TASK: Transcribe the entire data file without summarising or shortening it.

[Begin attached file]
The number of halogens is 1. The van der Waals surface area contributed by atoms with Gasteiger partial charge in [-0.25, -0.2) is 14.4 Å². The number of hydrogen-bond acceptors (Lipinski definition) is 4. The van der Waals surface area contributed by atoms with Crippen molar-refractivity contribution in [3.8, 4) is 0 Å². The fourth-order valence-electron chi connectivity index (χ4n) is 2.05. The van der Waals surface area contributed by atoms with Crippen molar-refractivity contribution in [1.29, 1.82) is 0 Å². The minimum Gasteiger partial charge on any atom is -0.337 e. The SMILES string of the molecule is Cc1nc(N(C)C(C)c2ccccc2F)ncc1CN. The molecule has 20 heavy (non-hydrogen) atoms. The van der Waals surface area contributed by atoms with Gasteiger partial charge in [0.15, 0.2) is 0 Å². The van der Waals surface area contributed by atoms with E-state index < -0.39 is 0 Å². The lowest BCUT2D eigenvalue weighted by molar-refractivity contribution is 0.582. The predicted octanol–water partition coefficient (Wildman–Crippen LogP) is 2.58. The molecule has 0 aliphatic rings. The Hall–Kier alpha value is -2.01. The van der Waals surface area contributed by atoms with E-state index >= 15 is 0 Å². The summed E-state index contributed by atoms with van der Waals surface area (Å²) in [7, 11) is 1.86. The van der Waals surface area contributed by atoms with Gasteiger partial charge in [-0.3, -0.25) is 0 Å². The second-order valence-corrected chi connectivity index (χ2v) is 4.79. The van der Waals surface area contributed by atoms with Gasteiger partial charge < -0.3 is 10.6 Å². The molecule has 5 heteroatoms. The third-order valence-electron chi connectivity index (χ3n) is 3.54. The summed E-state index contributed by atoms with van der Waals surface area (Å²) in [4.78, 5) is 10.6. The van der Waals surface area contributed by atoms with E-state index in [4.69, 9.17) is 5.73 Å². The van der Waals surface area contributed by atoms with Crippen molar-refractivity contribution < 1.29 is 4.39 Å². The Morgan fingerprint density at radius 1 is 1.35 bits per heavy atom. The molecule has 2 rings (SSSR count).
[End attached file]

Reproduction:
The number of halogens is 1. The van der Waals surface area contributed by atoms with Gasteiger partial charge in [-0.25, -0.2) is 14.4 Å². The number of hydrogen-bond acceptors (Lipinski definition) is 4. The van der Waals surface area contributed by atoms with Crippen molar-refractivity contribution in [3.8, 4) is 0 Å². The fourth-order valence-electron chi connectivity index (χ4n) is 2.05. The van der Waals surface area contributed by atoms with Crippen molar-refractivity contribution in [1.29, 1.82) is 0 Å². The minimum Gasteiger partial charge on any atom is -0.337 e. The SMILES string of the molecule is Cc1nc(N(C)C(C)c2ccccc2F)ncc1CN. The molecule has 20 heavy (non-hydrogen) atoms. The van der Waals surface area contributed by atoms with Gasteiger partial charge in [0.15, 0.2) is 0 Å². The van der Waals surface area contributed by atoms with E-state index < -0.39 is 0 Å². The lowest BCUT2D eigenvalue weighted by molar-refractivity contribution is 0.582. The predicted octanol–water partition coefficient (Wildman–Crippen LogP) is 2.58. The molecule has 0 aliphatic rings. The Hall–Kier alpha value is -2.01. The van der Waals surface area contributed by atoms with E-state index >= 15 is 0 Å². The summed E-state index contributed by atoms with van der Waals surface area (Å²) in [7, 11) is 1.86. The van der Waals surface area contributed by atoms with Gasteiger partial charge in [-0.3, -0.25) is 0 Å². The second-order valence-corrected chi connectivity index (χ2v) is 4.79. The van der Waals surface area contributed by atoms with Gasteiger partial charge < -0.3 is 10.6 Å². The molecule has 5 heteroatoms. The third-order valence-electron chi connectivity index (χ3n) is 3.54. The summed E-state index contributed by atoms with van der Waals surface area (Å²) in [4.78, 5) is 10.6. The van der Waals surface area contributed by atoms with E-state index in [4.69, 9.17) is 5.73 Å². The van der Waals surface area contributed by atoms with Crippen molar-refractivity contribution < 1.29 is 4.39 Å². The Morgan fingerprint density at radius 1 is 1.35 bits per heavy atom. The molecule has 2 rings (SSSR count).